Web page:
10 essential soft skills for the remote work era

10 essential soft skills for the remote work era

How can you best support your colleagues and teams during this ongoing period of remote work? Prioritize and cultivate these soft skills, leaders

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Fostering connections during this initially unexpected (and now ongoing) period of remote work may be one of the bigger unforeseen management challenges of our times. It’s also an area where most IT leaders don’t have extensive experience.

Interpersonal skills – particularly those that foster a culture of open and honest communication ­– are key to the success of remote IT organizations in this time of extreme change.

Remote work: Soft skills to cultivate now

Here are a number of particularly valuable soft skills IT leaders can cultivate to best support their remote teams. On a related note, not everyone likes the term “soft skills:” Dan Roberts has passionately argued that IT should rebrand this competency set as core skills.  Either way, the pandemic makes this set of skills and emotional intelligence more crucial than ever to group success.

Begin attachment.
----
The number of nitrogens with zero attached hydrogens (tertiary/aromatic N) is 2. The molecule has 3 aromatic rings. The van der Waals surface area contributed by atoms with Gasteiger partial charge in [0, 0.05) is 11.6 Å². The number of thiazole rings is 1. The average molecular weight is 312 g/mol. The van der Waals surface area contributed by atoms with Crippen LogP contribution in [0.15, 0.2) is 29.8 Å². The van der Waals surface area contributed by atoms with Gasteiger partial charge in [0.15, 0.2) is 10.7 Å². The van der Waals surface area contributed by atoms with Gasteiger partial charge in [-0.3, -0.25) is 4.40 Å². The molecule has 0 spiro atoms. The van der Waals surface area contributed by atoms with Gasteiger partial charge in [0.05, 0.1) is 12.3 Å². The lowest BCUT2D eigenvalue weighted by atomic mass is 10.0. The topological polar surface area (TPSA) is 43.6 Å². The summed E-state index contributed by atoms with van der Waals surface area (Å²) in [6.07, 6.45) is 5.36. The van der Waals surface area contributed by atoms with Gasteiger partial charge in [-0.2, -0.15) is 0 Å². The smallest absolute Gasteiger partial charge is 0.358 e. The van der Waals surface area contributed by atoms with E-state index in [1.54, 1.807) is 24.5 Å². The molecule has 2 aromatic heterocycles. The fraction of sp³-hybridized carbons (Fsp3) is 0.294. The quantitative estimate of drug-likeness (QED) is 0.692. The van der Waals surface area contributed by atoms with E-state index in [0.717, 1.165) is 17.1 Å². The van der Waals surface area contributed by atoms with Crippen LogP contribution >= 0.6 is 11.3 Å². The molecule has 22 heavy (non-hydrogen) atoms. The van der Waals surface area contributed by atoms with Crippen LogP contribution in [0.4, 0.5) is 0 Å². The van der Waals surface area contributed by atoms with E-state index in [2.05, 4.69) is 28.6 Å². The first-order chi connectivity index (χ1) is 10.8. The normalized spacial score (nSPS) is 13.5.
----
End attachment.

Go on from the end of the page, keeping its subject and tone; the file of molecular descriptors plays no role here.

1. Authenticity

“Leaders who are high in authenticity build trust and put others at ease by sharing their own emotions and experiences and revealing stories and lessons that resonate with others’ own situations,” says Suzanne Bates, CEO of at executive coaching and assessment firm Bates Communications. “A leader is able to connect with people as a human being, gain their trust as a person, and then as a leader.” Unfortunately, not everyone recognizes the importance of this or does it well.

One unexpected benefit of remote work is that some traditional barriers to authenticity have disappeared.

The good news? One unexpected benefit of the virtual workplace is that some traditional barriers to authenticity have disappeared. Your employees are catching glimpses of the human behind the leader in his or her natural environment. In addition, Bates notes, “We have had to tackle difficult issues in a real way, and in many cases, as leaders, we are sharing more about our feelings and experiences than we usually share because we are also going through such a challenging and unprecedented time.”